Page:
The number of safety systems running in truck cabs is reaching a point where we have to ask the question about how far can driver surveillance go? Or, more precisely, what are the regulations and legal rights around monitoring an employee’s every move when they are doing their job.
There is a point at which the effect of the technological solutions now running in truck cabins to fight fatigue and distracted driving, intersect with the truck driver’s right to some privacy in a place where they not only work, but also eat, relax and sleep.
Twenty years ago the first driver surveillance systems started to undergo testing. There are plenty of different approaches being taken by the different technology developers, from monitoring eye blinking rates to how many inputs there are on the steering wheel from the driver, to watching the driver’s every move. All of these are valid and have proven to be effective over time.
Let’s go back to the situation twenty years ago. Not all truck drivers had mobile phones at that time. The amount of GPS tracking in trucks was relatively low and only on specialist trucking tasks. Once the truck left the yard it was on its own, the driver worked on their own initiative and the operator knew everything was alright if they didn’t get a phone call.
It was up to the driver to manage their own fatigue, as best they could. They would monitor themselves, to the best of their ability and to mitigate the risks to their own well-being. The level of incidents caused by fatigue were higher than they are now, but much lower than they had been ten years before.
Some great improvements in accident figures had been achieved by getting the trucking industry to address some basic issues around safety and take responsibility to send safe vehicles and rested drivers out onto the highway.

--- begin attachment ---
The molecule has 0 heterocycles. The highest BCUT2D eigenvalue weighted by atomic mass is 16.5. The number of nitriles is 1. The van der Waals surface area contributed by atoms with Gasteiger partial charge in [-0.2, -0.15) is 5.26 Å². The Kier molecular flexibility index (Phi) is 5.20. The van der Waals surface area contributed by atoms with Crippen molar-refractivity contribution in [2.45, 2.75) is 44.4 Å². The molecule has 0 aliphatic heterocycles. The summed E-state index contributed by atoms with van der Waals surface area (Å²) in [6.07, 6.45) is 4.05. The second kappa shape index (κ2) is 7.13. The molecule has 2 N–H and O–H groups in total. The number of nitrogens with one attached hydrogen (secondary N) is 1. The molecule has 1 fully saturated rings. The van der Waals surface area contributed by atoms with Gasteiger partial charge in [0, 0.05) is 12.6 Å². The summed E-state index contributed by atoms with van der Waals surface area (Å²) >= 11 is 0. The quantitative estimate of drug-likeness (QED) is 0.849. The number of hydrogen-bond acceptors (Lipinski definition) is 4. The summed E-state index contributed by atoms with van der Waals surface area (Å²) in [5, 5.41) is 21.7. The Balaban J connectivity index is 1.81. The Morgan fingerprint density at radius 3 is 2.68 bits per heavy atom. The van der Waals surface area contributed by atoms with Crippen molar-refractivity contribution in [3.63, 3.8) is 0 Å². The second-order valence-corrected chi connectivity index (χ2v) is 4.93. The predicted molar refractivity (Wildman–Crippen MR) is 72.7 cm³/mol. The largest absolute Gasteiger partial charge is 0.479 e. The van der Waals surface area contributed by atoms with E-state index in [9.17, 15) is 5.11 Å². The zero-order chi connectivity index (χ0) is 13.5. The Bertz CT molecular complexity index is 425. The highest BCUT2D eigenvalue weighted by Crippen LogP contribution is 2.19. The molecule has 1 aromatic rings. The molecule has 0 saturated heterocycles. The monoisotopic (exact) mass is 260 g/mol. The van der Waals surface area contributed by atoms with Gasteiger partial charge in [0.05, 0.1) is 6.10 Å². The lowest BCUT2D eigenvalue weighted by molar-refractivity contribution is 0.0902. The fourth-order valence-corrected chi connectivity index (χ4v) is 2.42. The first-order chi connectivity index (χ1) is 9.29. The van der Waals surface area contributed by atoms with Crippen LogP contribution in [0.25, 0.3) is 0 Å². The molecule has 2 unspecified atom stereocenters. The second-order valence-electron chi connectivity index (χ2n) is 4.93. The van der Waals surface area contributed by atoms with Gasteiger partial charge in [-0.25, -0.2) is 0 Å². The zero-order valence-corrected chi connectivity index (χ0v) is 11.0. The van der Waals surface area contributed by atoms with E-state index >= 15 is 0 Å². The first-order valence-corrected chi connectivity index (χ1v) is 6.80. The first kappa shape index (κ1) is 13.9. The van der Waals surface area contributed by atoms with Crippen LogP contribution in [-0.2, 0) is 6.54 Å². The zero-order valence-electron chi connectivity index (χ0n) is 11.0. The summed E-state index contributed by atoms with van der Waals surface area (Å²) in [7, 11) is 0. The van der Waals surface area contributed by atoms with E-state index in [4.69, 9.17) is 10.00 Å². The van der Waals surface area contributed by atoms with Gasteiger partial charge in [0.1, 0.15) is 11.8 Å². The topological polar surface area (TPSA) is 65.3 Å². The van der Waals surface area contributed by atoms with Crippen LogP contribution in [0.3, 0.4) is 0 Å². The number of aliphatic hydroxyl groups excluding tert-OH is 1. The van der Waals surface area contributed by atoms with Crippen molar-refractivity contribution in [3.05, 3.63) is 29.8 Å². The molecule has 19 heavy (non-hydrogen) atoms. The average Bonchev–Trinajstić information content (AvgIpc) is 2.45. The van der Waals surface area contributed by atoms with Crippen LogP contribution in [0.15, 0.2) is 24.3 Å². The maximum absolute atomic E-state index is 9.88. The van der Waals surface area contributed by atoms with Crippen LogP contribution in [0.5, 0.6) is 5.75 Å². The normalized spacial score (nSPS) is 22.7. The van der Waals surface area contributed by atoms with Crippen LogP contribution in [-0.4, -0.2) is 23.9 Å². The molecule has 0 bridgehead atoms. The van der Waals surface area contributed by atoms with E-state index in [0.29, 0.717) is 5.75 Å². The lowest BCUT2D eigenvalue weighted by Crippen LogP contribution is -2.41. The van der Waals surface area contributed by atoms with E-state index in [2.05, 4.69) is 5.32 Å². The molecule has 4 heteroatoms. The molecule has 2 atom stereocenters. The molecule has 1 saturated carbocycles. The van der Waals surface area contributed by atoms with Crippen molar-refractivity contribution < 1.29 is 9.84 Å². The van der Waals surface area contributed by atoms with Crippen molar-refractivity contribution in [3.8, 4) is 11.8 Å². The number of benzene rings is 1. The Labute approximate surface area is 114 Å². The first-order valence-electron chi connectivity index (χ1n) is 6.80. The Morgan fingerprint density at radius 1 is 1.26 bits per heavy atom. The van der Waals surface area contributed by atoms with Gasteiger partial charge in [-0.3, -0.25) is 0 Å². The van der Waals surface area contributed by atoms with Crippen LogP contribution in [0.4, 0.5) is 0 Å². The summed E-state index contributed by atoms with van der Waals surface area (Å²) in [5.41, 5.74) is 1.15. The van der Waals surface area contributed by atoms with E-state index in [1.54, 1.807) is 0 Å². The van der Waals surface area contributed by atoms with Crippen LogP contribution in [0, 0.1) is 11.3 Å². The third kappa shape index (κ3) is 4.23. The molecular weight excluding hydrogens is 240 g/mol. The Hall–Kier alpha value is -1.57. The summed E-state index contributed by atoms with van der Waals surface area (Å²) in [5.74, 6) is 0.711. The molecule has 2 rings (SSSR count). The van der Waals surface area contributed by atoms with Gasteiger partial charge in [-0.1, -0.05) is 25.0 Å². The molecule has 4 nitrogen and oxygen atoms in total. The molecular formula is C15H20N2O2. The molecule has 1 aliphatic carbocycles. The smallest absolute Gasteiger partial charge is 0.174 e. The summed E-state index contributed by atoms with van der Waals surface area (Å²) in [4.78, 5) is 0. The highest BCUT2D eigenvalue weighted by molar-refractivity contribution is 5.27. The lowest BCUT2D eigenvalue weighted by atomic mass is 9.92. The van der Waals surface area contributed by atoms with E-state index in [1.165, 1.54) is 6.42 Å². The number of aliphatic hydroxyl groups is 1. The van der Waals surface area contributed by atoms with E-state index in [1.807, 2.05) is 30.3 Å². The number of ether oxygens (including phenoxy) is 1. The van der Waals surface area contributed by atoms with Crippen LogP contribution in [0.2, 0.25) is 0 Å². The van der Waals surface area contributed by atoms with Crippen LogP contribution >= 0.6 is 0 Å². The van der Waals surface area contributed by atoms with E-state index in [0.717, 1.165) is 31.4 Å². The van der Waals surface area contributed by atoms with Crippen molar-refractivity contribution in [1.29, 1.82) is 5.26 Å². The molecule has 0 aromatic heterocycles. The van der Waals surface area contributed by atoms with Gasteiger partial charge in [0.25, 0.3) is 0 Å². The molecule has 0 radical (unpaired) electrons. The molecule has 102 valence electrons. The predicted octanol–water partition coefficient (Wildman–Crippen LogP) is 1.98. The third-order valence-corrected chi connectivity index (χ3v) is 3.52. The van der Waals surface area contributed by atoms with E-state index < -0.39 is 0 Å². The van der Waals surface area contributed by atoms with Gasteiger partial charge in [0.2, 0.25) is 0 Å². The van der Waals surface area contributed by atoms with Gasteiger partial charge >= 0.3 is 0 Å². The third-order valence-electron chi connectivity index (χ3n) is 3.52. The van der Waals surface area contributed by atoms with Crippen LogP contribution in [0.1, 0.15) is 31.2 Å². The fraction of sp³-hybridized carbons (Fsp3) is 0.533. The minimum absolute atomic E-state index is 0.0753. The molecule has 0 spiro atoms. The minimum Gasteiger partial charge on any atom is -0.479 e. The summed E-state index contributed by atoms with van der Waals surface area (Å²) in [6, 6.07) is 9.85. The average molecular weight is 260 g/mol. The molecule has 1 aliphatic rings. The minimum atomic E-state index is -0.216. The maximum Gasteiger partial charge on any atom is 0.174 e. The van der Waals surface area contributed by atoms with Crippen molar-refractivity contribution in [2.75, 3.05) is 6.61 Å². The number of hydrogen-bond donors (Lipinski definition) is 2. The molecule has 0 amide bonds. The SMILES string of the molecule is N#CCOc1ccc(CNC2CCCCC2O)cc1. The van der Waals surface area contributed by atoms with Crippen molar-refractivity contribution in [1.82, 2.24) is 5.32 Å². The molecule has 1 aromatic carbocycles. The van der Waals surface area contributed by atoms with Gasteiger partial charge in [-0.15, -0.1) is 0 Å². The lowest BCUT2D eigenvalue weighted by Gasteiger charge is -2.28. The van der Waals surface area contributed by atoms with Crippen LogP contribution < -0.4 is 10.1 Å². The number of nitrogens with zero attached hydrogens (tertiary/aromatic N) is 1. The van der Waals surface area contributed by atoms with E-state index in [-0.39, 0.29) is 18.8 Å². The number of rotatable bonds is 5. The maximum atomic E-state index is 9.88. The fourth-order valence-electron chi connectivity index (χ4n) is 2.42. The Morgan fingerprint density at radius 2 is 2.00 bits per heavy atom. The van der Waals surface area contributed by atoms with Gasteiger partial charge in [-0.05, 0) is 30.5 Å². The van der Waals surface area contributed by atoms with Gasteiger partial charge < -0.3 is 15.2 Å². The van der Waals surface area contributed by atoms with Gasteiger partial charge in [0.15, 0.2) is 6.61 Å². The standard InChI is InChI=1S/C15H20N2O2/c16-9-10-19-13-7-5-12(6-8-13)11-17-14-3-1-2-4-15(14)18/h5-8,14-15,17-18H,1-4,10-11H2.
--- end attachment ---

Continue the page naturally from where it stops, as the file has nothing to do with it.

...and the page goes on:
Those were the big wins, possible because the safety situation in the past had been so dire. Over these last twenty years the safety situation has improved year-on-year, but the gains have been smaller. It gets harder and harder as you get closer to zero incidents.
At the same time the level of surveillance has grown exponentially in the cabin. The dash cam looking forward at the road ahead, is now a set of cameras looking in every direction, including at the driver.
The precision of the driver monitoring improves with leaps and bounds, in terms of its precision and accuracy. The trucking operator sitting at their desk has the opportunity to watch a driver’s every move from the beginning to end of their shift. The operators are in complete control, if the driver makes one false move, it will be documented and can be picked up on by their manager for ‘counselling’, if required.
Perhaps what’s happening here is more than just safety monitoring, perhaps it’s becoming more about control. If the level of surveillance goes up another 20 per cent, are we going to achieve a 20 per cent decrease in dangerous incidents?
I am not sure where, or whether, the line can be drawn between driver monitoring and personal space. I am also not hearing anyone discussing the topic. Perhaps we should take some time to examine how effective the extra surveillance has been and examining the balance between personal space and safety systems used to control behaviour.